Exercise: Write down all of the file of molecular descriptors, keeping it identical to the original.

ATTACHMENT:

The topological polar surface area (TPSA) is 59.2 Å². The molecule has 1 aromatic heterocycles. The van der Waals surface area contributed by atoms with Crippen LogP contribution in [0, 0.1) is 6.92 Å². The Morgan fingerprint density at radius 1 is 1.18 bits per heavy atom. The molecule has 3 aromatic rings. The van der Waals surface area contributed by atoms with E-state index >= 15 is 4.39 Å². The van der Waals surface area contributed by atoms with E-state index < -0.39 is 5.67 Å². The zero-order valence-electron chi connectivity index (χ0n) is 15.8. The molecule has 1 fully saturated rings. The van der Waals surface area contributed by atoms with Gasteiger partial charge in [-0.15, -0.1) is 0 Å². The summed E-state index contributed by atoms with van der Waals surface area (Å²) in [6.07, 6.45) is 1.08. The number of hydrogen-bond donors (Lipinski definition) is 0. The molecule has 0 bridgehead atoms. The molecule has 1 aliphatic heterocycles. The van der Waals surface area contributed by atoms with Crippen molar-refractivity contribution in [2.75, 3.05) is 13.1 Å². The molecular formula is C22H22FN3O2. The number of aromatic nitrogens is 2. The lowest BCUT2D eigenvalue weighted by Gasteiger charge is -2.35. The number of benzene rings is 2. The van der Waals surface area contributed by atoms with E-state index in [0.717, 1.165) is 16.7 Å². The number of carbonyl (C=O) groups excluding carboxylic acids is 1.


The topological polar surface area (TPSA) is 59.2 Å². The molecule has 1 aromatic heterocycles. The van der Waals surface area contributed by atoms with Crippen LogP contribution in [0, 0.1) is 6.92 Å². The Morgan fingerprint density at radius 1 is 1.18 bits per heavy atom. The molecule has 3 aromatic rings. The van der Waals surface area contributed by atoms with E-state index >= 15 is 4.39 Å². The van der Waals surface area contributed by atoms with E-state index < -0.39 is 5.67 Å². The zero-order valence-electron chi connectivity index (χ0n) is 15.8. The molecule has 1 fully saturated rings. The van der Waals surface area contributed by atoms with Gasteiger partial charge in [-0.15, -0.1) is 0 Å². The summed E-state index contributed by atoms with van der Waals surface area (Å²) in [6.07, 6.45) is 1.08. The number of hydrogen-bond donors (Lipinski definition) is 0. The molecule has 0 bridgehead atoms. The molecule has 1 aliphatic heterocycles. The van der Waals surface area contributed by atoms with Crippen molar-refractivity contribution in [2.75, 3.05) is 13.1 Å². The molecular formula is C22H22FN3O2. The number of aromatic nitrogens is 2. The lowest BCUT2D eigenvalue weighted by Gasteiger charge is -2.35. The number of benzene rings is 2. The van der Waals surface area contributed by atoms with E-state index in [0.717, 1.165) is 16.7 Å². The number of carbonyl (C=O) groups excluding carboxylic acids is 1.